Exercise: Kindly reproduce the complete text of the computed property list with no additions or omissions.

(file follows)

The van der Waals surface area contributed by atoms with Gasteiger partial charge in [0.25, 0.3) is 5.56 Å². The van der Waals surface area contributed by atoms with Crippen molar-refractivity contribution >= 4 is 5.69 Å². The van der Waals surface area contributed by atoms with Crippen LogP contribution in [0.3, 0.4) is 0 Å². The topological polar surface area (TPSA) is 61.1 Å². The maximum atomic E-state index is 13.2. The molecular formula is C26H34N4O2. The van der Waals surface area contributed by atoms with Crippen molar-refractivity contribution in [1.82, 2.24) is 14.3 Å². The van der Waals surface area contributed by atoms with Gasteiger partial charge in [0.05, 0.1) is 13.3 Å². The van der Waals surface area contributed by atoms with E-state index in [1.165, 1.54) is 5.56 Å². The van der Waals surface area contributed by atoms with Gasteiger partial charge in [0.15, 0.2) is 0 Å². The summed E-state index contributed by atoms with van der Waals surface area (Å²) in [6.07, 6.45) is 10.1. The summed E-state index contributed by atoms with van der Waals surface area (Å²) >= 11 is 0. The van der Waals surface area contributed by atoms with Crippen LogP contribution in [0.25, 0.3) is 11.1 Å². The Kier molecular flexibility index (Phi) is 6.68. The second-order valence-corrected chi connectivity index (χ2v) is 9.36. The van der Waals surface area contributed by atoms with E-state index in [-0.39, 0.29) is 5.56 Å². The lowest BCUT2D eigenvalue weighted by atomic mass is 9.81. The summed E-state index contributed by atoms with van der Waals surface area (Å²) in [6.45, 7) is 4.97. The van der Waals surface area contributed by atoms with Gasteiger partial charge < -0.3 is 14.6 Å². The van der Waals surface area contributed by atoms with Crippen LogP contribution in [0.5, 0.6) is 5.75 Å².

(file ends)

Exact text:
The van der Waals surface area contributed by atoms with Gasteiger partial charge in [0.25, 0.3) is 5.56 Å². The van der Waals surface area contributed by atoms with Crippen molar-refractivity contribution >= 4 is 5.69 Å². The van der Waals surface area contributed by atoms with Crippen LogP contribution in [0.3, 0.4) is 0 Å². The topological polar surface area (TPSA) is 61.1 Å². The maximum atomic E-state index is 13.2. The molecular formula is C26H34N4O2. The van der Waals surface area contributed by atoms with Crippen molar-refractivity contribution in [1.82, 2.24) is 14.3 Å². The van der Waals surface area contributed by atoms with Gasteiger partial charge in [0.05, 0.1) is 13.3 Å². The van der Waals surface area contributed by atoms with E-state index in [1.165, 1.54) is 5.56 Å². The van der Waals surface area contributed by atoms with Gasteiger partial charge in [0.15, 0.2) is 0 Å². The summed E-state index contributed by atoms with van der Waals surface area (Å²) in [6.07, 6.45) is 10.1. The summed E-state index contributed by atoms with van der Waals surface area (Å²) >= 11 is 0. The van der Waals surface area contributed by atoms with Crippen LogP contribution in [0.25, 0.3) is 11.1 Å². The Kier molecular flexibility index (Phi) is 6.68. The second-order valence-corrected chi connectivity index (χ2v) is 9.36. The van der Waals surface area contributed by atoms with E-state index in [-0.39, 0.29) is 5.56 Å². The lowest BCUT2D eigenvalue weighted by atomic mass is 9.81. The summed E-state index contributed by atoms with van der Waals surface area (Å²) in [6.45, 7) is 4.97. The van der Waals surface area contributed by atoms with Gasteiger partial charge < -0.3 is 14.6 Å². The van der Waals surface area contributed by atoms with Crippen LogP contribution in [0.5, 0.6) is 5.75 Å².